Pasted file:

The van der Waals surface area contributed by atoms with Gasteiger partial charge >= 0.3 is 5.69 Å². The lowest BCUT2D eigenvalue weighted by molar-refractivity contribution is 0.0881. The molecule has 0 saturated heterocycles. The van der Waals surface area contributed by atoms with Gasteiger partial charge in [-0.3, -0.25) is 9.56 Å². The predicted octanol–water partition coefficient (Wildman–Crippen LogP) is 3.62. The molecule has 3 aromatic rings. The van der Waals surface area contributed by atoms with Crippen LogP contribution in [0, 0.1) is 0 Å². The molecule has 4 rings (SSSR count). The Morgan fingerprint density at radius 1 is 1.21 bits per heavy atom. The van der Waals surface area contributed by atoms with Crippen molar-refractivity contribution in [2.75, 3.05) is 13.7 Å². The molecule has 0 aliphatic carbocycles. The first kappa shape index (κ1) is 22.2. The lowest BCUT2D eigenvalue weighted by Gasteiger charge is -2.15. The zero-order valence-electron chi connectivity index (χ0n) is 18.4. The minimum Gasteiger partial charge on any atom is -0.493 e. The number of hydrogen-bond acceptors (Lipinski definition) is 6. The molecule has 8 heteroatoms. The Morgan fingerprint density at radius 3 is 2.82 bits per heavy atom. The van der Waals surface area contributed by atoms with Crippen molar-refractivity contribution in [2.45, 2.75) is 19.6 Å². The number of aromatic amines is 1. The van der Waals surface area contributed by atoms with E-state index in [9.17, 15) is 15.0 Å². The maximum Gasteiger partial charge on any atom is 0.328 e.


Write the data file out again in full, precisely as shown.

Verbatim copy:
The van der Waals surface area contributed by atoms with Gasteiger partial charge >= 0.3 is 5.69 Å². The lowest BCUT2D eigenvalue weighted by molar-refractivity contribution is 0.0881. The molecule has 0 saturated heterocycles. The van der Waals surface area contributed by atoms with Gasteiger partial charge in [-0.3, -0.25) is 9.56 Å². The predicted octanol–water partition coefficient (Wildman–Crippen LogP) is 3.62. The molecule has 3 aromatic rings. The van der Waals surface area contributed by atoms with Crippen LogP contribution in [0, 0.1) is 0 Å². The molecule has 4 rings (SSSR count). The Morgan fingerprint density at radius 1 is 1.21 bits per heavy atom. The van der Waals surface area contributed by atoms with Crippen molar-refractivity contribution in [2.75, 3.05) is 13.7 Å². The molecule has 0 aliphatic carbocycles. The first kappa shape index (κ1) is 22.2. The lowest BCUT2D eigenvalue weighted by Gasteiger charge is -2.15. The zero-order valence-electron chi connectivity index (χ0n) is 18.4. The minimum Gasteiger partial charge on any atom is -0.493 e. The number of hydrogen-bond acceptors (Lipinski definition) is 6. The molecule has 8 heteroatoms. The Morgan fingerprint density at radius 3 is 2.82 bits per heavy atom. The van der Waals surface area contributed by atoms with Crippen molar-refractivity contribution in [2.45, 2.75) is 19.6 Å². The number of aromatic amines is 1. The van der Waals surface area contributed by atoms with E-state index in [9.17, 15) is 15.0 Å². The maximum Gasteiger partial charge on any atom is 0.328 e.